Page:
Monday, February 20, 2006

Dead as a dodo

Slate Magazine gives us Finnish artist Harri Kallio's photographic resurrection of the dodo from extinction.

The dodo vanished 175 years before Lewis Carroll introduced his favorite bird to his favorite little girl in Alice in Wonderland.

Alice has fallen, along with a mouse, sundry birds, and several other "curious creatures" into a pool of her own tears. The Dodo proposes that all should dry themselves by holding a foot race, in which the contestants begin running whenever they wish and run until the Dodo decides the race should end. Everyone wins, everyone receives a prize, and everyone gets quite dry.

In John Tenniel's famous illustration, the bird is solemn and wise, a rather distinguished-looking gentleman, not at all the "dumb-dodo" of common parlance. After all, the Dodo of the story was meant to represent Carroll himself, whose real name was Charles Dodgson, and who sometimes stammered his name "Do-Do-Dodgson."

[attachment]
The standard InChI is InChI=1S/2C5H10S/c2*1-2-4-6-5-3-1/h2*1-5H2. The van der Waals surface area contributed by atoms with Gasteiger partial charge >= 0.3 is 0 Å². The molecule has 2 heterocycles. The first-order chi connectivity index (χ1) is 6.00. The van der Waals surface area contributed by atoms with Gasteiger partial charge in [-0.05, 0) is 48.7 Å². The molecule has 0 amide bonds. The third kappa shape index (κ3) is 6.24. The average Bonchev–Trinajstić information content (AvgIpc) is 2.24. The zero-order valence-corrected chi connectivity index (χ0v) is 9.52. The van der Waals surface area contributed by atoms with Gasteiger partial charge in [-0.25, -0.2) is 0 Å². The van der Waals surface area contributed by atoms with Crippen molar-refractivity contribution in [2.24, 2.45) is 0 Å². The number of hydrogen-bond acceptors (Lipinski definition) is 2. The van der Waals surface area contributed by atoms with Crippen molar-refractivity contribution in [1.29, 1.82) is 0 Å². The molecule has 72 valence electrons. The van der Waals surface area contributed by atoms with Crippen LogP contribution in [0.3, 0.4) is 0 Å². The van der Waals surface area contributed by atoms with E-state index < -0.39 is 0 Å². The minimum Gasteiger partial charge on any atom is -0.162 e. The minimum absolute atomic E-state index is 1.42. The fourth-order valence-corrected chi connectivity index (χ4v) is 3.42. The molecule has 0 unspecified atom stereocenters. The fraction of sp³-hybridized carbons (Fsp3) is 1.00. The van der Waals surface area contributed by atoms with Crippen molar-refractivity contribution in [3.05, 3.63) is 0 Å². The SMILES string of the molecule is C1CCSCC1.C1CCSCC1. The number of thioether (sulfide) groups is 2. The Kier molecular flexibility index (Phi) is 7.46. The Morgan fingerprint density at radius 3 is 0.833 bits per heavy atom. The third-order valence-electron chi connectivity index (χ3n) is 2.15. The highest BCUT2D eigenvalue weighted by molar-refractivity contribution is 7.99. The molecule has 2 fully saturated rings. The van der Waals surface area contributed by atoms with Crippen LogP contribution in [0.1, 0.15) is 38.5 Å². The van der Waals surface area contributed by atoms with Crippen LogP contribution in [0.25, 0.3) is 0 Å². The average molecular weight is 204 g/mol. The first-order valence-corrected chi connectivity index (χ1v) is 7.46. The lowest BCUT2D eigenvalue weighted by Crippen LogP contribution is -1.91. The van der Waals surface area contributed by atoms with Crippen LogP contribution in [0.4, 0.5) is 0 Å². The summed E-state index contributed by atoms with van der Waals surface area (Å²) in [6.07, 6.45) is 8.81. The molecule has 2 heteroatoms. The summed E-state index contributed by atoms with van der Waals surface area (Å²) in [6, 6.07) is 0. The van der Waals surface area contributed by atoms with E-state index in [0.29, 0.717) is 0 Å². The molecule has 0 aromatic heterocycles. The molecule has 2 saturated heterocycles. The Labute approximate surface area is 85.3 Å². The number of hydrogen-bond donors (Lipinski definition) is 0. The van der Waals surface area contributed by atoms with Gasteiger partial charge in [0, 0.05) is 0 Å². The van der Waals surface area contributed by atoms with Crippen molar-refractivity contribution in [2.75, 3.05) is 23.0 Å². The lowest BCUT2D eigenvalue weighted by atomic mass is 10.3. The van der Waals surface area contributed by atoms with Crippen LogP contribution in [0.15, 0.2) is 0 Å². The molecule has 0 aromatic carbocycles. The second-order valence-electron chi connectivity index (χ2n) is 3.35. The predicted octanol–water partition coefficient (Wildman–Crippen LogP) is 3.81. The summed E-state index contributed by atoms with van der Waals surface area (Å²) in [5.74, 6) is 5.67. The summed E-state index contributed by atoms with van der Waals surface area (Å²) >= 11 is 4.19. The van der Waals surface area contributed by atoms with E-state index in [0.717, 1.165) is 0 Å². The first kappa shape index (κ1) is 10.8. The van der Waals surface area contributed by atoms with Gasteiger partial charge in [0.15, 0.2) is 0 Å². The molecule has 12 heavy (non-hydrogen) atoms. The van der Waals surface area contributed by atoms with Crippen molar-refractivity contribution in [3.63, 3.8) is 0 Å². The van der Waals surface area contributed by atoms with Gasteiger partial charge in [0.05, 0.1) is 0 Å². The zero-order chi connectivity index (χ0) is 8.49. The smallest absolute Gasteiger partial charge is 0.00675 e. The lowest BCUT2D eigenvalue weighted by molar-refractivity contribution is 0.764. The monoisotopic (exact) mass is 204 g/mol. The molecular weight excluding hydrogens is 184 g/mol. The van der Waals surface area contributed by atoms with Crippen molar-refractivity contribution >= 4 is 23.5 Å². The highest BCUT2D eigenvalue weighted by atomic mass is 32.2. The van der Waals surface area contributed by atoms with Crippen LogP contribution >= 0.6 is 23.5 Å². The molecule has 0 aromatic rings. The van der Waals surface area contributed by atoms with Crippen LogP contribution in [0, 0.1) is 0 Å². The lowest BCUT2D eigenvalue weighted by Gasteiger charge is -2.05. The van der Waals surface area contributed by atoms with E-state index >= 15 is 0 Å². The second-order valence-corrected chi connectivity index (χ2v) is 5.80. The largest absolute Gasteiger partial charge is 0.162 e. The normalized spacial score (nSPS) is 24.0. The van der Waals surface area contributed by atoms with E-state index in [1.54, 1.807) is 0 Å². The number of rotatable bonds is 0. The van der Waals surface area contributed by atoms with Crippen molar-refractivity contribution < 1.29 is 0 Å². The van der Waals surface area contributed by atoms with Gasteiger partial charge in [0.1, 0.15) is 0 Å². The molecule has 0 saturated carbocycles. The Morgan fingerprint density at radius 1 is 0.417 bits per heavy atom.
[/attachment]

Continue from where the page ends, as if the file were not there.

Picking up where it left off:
The biologist Bradley Livezy of the University of Kansas has wondered (Nature, Sept. 23, 1993) if the dodo's curious physique was a result of so-called paedomorphosis, in which development stops when a creature becomes sexually mature, although some parts of the body have not yet achieved developmental maturity. Thus we get, as one observer noted, a bird that resembles "a young duck or gosling enlarged to the dimensions of a swan." With his sweet/sad fixation on little girls, Lewis Carroll seems to have had his own problems achieving sexual maturity, which makes his choice of ornithological persona even more appropriate.